With the documentary Las paredes hablan, Carlos Saura brings to the screen the art of the walls to show us a different way of looking at the relationship between the prehistoric graffiti discovered in many caves and the graffiti that have populated the walls of many cities over the last half century.

Poster for the documentary film by Carlos Saura

“After visiting some of the most significant caves, we discovered that there was a certain relationship between this impulse to paint on the walls and the graffiti of today, and we started to work on it”, says the award-winning director about his, for the moment, latest work.

That graffiti began in prehistoric times and that street art, urban art, graffiti, is its current expression is something that has been affirmed for years by aerosol activists, academics and researchers who consider it a living part of citizen participation in public space.

Painting walls is a particular form of artistic expression that is valued by some and reviled by others. In Abya Yala, we know a lot about graffiti, walls and words, about communicating by expressing oneself on walls by those who cannot find any other way to speak and say what they think and feel.

With the Spanish director’s film, it is possible that these graffiti will take on more value and that what the walls say to us will be listened to more. It is possible that urban art will cease to be seen as vandalism and will be considered as a graphic expression of popular sentiment.

The title of the film reaffirms the proposal of the book Paredes que comunican published in Colombia in 2021. A text that collected the narratives of the artists of the walls and that is also a vindication of the expressions captured there; in this case, to highlight their role as citizen communication, to raise consciousness and mobilise and try to achieve the social changes that are so necessary.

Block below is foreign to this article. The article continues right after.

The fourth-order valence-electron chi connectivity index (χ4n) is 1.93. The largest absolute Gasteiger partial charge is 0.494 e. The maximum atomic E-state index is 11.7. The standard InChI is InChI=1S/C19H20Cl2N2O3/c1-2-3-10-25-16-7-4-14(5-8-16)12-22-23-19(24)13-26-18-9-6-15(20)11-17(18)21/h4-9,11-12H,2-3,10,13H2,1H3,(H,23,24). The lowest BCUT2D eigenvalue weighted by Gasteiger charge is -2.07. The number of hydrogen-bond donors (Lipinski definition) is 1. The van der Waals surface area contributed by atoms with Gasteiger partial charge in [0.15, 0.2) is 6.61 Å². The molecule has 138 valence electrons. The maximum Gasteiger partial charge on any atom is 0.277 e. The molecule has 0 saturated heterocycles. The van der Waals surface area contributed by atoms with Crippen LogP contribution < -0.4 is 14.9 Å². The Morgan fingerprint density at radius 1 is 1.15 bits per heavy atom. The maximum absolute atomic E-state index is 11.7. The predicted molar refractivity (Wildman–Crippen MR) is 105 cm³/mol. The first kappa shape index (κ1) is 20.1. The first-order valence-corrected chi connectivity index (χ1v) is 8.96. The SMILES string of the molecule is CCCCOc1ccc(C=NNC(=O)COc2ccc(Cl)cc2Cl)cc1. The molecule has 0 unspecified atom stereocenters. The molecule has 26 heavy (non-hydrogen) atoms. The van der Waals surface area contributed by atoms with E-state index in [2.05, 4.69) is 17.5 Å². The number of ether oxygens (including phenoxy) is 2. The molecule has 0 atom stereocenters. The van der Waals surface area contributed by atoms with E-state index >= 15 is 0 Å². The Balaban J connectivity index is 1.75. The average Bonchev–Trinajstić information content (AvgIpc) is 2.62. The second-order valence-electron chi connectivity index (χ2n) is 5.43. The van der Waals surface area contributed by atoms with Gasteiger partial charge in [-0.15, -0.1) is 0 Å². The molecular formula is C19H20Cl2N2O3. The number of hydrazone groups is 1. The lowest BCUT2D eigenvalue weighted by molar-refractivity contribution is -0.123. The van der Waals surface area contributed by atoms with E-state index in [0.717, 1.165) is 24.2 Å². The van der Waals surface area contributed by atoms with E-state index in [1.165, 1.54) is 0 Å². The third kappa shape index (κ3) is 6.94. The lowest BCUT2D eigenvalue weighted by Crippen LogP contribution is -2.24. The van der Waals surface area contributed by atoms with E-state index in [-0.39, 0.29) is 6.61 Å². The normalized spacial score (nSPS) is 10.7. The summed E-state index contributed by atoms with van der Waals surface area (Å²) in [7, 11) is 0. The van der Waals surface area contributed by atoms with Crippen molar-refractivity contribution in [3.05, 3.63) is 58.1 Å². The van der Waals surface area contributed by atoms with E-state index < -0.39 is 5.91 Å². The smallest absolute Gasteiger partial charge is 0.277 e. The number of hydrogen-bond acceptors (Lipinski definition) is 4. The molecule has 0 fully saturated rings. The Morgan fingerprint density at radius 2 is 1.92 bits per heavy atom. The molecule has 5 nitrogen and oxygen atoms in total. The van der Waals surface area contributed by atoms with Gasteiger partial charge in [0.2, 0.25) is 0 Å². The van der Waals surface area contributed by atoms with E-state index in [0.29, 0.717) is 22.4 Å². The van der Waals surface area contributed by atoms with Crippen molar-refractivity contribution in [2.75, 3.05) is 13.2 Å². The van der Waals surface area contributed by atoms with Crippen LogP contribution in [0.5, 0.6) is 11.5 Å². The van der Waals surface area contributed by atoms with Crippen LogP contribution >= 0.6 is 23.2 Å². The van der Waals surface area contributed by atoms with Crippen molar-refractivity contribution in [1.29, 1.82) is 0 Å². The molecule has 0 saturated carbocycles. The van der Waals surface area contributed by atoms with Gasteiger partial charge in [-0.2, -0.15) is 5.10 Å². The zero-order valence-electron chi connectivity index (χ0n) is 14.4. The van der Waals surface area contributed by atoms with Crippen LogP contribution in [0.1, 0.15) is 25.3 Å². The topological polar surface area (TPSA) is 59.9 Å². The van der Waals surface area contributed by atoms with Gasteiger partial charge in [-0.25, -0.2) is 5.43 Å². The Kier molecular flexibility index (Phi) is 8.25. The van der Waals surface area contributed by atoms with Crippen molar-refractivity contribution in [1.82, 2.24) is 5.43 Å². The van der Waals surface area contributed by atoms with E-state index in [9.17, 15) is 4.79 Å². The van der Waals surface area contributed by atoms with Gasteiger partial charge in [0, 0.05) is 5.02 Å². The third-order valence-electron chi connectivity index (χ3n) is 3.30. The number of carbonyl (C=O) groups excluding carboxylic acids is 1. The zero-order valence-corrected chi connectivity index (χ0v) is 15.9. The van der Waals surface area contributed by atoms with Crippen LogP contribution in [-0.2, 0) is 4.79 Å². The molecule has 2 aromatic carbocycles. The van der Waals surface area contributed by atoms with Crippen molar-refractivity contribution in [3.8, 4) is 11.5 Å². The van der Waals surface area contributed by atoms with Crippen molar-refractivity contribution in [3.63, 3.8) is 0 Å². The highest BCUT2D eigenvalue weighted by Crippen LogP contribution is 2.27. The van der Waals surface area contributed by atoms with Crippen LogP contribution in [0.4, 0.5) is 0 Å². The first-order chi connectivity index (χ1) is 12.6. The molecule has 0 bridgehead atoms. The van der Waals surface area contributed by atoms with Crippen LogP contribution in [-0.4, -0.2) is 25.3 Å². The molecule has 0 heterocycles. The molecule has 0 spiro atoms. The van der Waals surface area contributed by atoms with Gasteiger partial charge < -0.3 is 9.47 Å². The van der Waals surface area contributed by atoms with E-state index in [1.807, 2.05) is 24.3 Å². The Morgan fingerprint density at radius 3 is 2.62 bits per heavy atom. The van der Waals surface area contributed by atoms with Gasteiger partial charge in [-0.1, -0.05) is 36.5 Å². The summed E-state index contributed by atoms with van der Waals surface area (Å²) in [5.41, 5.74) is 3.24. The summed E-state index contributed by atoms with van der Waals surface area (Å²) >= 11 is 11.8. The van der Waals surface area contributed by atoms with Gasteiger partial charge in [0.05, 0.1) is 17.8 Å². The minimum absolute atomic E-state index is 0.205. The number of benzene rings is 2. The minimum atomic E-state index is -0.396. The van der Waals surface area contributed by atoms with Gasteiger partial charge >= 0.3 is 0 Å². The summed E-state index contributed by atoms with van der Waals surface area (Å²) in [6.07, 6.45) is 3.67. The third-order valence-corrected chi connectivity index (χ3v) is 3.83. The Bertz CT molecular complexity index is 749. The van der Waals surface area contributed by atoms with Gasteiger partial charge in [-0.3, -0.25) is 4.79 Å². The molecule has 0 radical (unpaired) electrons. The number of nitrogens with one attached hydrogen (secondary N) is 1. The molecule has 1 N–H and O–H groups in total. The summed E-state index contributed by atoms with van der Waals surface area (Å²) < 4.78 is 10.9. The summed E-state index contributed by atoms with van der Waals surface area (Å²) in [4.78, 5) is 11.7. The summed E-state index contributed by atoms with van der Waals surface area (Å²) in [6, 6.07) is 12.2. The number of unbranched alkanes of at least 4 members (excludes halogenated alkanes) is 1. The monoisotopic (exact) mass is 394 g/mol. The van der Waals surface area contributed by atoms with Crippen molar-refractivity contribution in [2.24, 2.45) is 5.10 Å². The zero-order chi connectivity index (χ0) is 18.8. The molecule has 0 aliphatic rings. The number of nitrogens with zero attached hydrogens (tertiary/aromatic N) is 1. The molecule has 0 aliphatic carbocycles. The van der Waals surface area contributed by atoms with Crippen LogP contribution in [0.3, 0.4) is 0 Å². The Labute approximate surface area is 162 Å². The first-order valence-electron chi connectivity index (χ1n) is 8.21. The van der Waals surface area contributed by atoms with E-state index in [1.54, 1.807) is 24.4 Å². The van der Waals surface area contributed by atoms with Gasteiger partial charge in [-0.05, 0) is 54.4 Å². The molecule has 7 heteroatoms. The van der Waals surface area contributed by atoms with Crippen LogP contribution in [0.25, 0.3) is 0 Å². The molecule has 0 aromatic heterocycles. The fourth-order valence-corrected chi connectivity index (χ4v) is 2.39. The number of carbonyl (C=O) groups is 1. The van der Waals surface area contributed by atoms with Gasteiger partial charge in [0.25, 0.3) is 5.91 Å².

Fourteen locations, from Atapuerca to the walls of Barcelona or from Altamira to the walls of Madrid, provide the context for the film that Saura directs and stars in and in which, among others, personalities such as the paleoanthropologist Juan Luis Arsuaga, the painter Miquel Barceló, the graffiti artists Zeta and Suso33, the art curator Anna Dimitrova or the writer and graffiti artist Musa 71 take part.

The graffiti are, as the original song from Saura’s film says, “listening to the walls sing without words”. Because walls communicate and express, and reading and listening to them means giving them “a place in the vision and a space in the memory that allows us to remember that communication [of the walls], like beauty, is in the streets and in the people who live and paint them”.

Las paredes hablan has been nominated in twelve categories for the Goya Awards 2023, including Best Film, Best Director, Best Original Screenplay, Best Cinematography and Best Original Score. Saura, who will receive the 2023 Honorary Goya Award, has produced on this occasion an unusual “unique choral artistic choreography”.

Barceló confesses to the Aragonese director at one point in the film that “art is always contemporary and we always do it for the same reason”. Look through the documentary and find those reasons why we should listen to what the walls are saying.

“I have painted you in colours that will last for many years.

To face the wall and draw

There is no secret between our souls

Why do I paint you?

May they never dare to erase you and hear you sing without words”.

(from the song “Alma de artista”, from the original soundtrack of the film)

The original article can be found here